I’m decked out in one of my many Ted Leo + Pharmacists t-shirts at the office today and felt like sharing my Ted Leo story with you on this chilly Tuesday morning.
In the early-ish 2000’s, Spin magazine was on a bit of a roll. I was actually finding new music I liked in magazines more regularly than on the radio or television. There was a lot of good stuff coming out then: The Arcade Fire, The New Pornographers, Metric, Ambulance, LTD., and so forth. One of the most consistently well-reviewed albums at the time was “Hearts of Oak” by Ted Leo and the Pharmacists. I saw that they were coming to Austin for SxSW, so, without actually hearing any of the music first, I bought a copy.
I’m not sure exactly what I was expecting, maybe something a little more twee, but “Hearts of Oak” absolutely rocked my world. It had all the bite of a great punk record with the hooks of Squeeze and the virtuoso guitar playing of…Ted Leo. It was, and remains, an absolutely great album.
Good luck getting that riff outta your head. If you don’t like that song, then you may as well stop reading.
So, after hearing and really digging the record, I was excited to the them play at SxSW. I got to see them play in a tent outside of Emo’s on 6th and Red River. The crowd was small but enthusiastic and the band absolutely killed it. They were raw, raucous, and very, very fun. Here’s a shot of them playing “Ballad of the Sin Eater.” That’s Ted on the other poor dude’s back.
The “other poor dude” is a guy from the audience helping with the chorus. Seriously good times, folks.
I saw the band several more times over the year, eagerly awaiting the next album. That one was “Shake the Sheets” and it is, to me, still the most meaningful Ted Leo record. It’s also the most “commercial” if you put any stock into such things, but I have trouble criticizing crisp production, top-notch songwriting, and the tight performance of a band that’s hitting its stride.
“Shake the Sheets” came out right before the 2004 election. That was a very weird time for a lot of us. It was becoming increasingly clear that this country was about to re-elect a president who had proven himself wholly unfit for the job. “Shake the Sheets” spoke to that feeling in me. It was a call to action rather than a sneering catalog of what sucks. That’s a really tough line to walk. How can you be meaningful without being preachy, and how can you protest without sounding whiny? This record is my answer to that question.
Oh, and did I mention it was commercial? This song is so unspeakably catchy that you’ll find yourself humming it and singing along with the chorus before you realize what it’s about:
And then the election went all kinds of wrong. I’m not really sure what happened next. I saw several shows where exciting new material was previewed but it would be three years before the next record came out. “Living With The Living” had a more raw sound than “Shake The Sheets”, employed more musical styles, and didn’t have the obvious singles that “Shake The Sheets” did. While I immediately loved the previous record, this one took me a little while longer.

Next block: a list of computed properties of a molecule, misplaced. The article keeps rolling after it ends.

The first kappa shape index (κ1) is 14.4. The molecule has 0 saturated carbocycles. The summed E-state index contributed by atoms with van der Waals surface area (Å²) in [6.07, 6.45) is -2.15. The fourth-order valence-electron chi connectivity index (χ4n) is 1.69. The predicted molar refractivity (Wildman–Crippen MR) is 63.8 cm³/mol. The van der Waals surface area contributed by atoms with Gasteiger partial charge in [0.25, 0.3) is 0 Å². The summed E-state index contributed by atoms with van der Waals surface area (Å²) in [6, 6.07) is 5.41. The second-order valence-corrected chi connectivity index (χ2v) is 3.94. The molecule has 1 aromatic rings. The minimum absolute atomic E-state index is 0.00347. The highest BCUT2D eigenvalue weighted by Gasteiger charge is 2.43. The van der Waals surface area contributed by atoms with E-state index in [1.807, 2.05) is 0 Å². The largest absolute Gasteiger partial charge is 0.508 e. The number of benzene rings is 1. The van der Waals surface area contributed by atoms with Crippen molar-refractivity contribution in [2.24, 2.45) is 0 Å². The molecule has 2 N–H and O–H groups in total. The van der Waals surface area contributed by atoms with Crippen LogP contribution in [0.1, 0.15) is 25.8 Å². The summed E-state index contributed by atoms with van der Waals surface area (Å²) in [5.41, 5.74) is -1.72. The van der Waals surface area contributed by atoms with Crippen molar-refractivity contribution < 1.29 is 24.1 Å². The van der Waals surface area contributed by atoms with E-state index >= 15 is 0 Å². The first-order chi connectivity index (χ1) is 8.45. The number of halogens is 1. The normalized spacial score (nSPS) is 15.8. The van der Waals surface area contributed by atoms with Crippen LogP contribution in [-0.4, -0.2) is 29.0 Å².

It was worth it, though. “Living With The Living” had more punk moments, more introspection, and more to reward repeated listening than you would have thought on the initial listen. Check out the outrageous guitar playing on “Sons of Cain”:
On the best day of my life, I’ll never play guitar like that, let alone sing while I’m doing it. “Living With The Living” was an expansive record, but it didn’t seem to find an audience the way “Shake the Sheets” did. But man, they could play. They did a thunderous cover of Chumbawamba’s “Rappaport’s Last Testament” as a storm rolled in that still gives me chills to remember.
I’m not sure where to shoehorn bit in, but if there’s a worthwhile benefit going on somewhere, there’s a better than zero chance you’ll find Ted Leo performing there, with or without the Pharmacists, or else he’ll have donated some original music, or contributed in some other way. I got to see him (along with A.C Newman and Eugene Mirman and others) at the Bell House in Brooklyn doing a benefit for the hurricane victims in Haiti. I can assure you that Mr. Leo has not gotten rich off of his career and he stretches himself very thin, but he’s usually willing to get out there and do the work for the right reasons. Which is to say, not only do I dig the music, I have to admire the man, too.
The most recent record, “The Brutalist Bricks”, felt a little quieter, a little more personal and less message-y to me (if that makes any sense). There’s still plenty of rocking going on, but, to me, it felt more like Ted Leo writing about Ted Leo than about Big Issues.
“The Brutalist Bricks” arrived after TL+R/X moved to Matador records, which is where a lot of my favorite bands are or have recently been. From the outside, Matador feels like a big, silly family. Check out some of the names and faces that pop up in the video for “Bottled In Cork”: